Five species of velvet worms were discovered in and around the Garden Route National Park (GRNP) by independent researchers from the University of Stellenbosch, Aaron Barnes, Till Reiss and Savel Daniels.
Vuyiswa Thabethe, General Manager of the Garden Route National Park (GRNP) indicated that the Park has received the news with excitement and that “not only are we in the midst of age-old wonder creatures dating back as far as 5 million years ago, velvet worms thrive in pristine conditions only. Their existence in the forest point to how well the forests are managed under the GRNP. The forests are healthy and thriving.”
Areas of study by Barnes, Reiss and Daniels are mostly situated in the GRNP and surrounds, including Diepwalle, Goudveld, Groeneweide, Garden of Eden (Harkerville), Wilderness (Brown Hooded Kingfisher trail, Beervlei, Half Collared Kingfisher Trail, Woodville Big tree). Areas outside the Park include the Robinson’s pass, Witfontein, Jonkersberg, Homtini, Tulbagh.
Velvet worm movement is highly restricted, explains Barnes. “They can only occur and move between pristine forest habitats, living within dead and rotting logs in Afrotemperate forests.”
The purpose of the study was to revise information previously collected through sampling efforts on the Cape species of velvet worms (Peripatopsis clavigera). A study in 2009 collected 8 samples only. The recently completed study in 2019 by Barnes, Reiss and Daniels sustainably collected some 110 odd samples focussing on large forest complex patches and surrounding farms.
Another reason for the study was to understand the evolution of the species.
The indigenous forests of the Garden Route National Park (GRNP) presents a unique system for research. The Park, being made up of scattered patches of protected areas comprising Afrotemperate forests and fynbos areas are mosaicked between commercial plantations, farmlands and private lands all having different land-use practices. This continuously changing open system creates a unique “playground” attracting numerous researchers and for discovering new species.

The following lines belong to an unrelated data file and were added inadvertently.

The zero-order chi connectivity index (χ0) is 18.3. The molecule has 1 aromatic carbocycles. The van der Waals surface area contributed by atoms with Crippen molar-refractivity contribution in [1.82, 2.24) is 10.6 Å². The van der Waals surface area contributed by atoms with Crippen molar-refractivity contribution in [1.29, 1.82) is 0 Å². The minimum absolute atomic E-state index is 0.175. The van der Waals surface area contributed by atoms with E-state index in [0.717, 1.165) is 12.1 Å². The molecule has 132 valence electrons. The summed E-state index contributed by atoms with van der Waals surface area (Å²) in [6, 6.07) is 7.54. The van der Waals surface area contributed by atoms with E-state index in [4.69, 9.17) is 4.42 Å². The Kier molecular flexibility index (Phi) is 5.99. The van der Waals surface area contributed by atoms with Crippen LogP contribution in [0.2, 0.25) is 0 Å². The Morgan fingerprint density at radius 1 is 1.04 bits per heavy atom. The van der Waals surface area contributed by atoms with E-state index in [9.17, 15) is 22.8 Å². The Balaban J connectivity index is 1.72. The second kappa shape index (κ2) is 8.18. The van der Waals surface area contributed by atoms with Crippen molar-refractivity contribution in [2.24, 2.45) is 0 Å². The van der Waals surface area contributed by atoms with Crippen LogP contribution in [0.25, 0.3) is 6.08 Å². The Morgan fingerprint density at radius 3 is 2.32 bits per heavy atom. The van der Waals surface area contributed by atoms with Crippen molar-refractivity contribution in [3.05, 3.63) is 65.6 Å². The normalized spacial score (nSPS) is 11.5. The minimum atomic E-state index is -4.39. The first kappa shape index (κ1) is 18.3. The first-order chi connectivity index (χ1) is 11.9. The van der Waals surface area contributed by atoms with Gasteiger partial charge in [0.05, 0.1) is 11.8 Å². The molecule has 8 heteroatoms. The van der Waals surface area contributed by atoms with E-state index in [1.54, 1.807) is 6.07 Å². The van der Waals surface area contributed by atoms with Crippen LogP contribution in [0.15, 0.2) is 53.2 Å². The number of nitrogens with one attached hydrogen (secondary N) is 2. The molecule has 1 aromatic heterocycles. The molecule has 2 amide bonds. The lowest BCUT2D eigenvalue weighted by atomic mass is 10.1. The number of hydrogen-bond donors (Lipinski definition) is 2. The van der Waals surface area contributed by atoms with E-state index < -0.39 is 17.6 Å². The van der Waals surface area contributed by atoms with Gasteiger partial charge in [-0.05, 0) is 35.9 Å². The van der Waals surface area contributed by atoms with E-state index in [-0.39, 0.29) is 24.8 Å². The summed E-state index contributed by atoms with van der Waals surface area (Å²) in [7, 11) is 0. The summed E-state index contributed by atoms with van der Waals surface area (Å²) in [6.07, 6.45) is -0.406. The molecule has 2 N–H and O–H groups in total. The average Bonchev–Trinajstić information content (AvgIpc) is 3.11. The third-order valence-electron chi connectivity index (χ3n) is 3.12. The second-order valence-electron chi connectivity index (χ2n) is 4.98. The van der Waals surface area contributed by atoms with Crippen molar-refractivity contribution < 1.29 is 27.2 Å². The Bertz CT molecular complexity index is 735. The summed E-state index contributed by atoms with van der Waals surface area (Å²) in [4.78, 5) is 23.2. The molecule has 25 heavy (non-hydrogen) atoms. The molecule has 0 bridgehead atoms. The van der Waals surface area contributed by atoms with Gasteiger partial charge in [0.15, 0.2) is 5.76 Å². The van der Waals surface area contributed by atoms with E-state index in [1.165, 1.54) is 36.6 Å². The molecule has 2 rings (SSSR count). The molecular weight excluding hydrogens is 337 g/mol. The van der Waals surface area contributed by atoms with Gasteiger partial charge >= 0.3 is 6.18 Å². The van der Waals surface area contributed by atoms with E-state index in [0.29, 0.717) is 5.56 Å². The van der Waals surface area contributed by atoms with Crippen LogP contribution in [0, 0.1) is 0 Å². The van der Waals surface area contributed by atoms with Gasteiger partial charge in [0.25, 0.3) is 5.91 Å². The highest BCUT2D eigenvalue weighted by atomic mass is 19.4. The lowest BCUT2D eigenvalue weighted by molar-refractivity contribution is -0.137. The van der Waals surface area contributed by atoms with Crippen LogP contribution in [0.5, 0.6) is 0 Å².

The most recent discovery is that of five new velvet worm species found in the Afrotemperate forests of the Garden Route. During an extensive fine-scale study of the Peripatopsis clavigera species complex, Stellenbosch University researchers Aaron Barnes, Savel Daniels and Till Reiss found that this species, formerly grouped as the Knysna velvet worm, actually comprises five different species that separated during the Plio–Pleistocene over 5 million years ago.
Researchers expected to find three (3) isolated species at the most, in geographically discrete areas. Instead, velvet worms were found distributed among many forest patches, sometimes with different species in the same log.
The fragmented Afrotemperate Southern Cape forests were shaped by ancient climatic conditions, characterised by alternate wet and dry conditions. This had an impact on the distribution of the species as forests expanded and contracted in response. “That is how they speciated” explains Barnes. “Populations were likely widely distributed across expansive forests during wet conditions and confined to smaller forest fragments under dry conditions. Being unable to move between these smaller patches of forest, they speciated. The unusual distribution of species that we see today is most likely due to repeated cycles of this process over millions of years.”
South Africa has two genera, namely, Peripatopsis and Opisthopatus. Peripatopsis occurs majorly in the Cape and Opisthopatus in the North-Eastern areas of the country such as KwaZulu Natal and Mpumalanga.
The Knysna velvet worm known as the Peripatopsis clavigera is part of the Peripatopsis genus. The additional species discovered forming part of Peripatopsis include P. ferox, P. mellaria, P. edenensis, P. mira and P. tulbaghensis.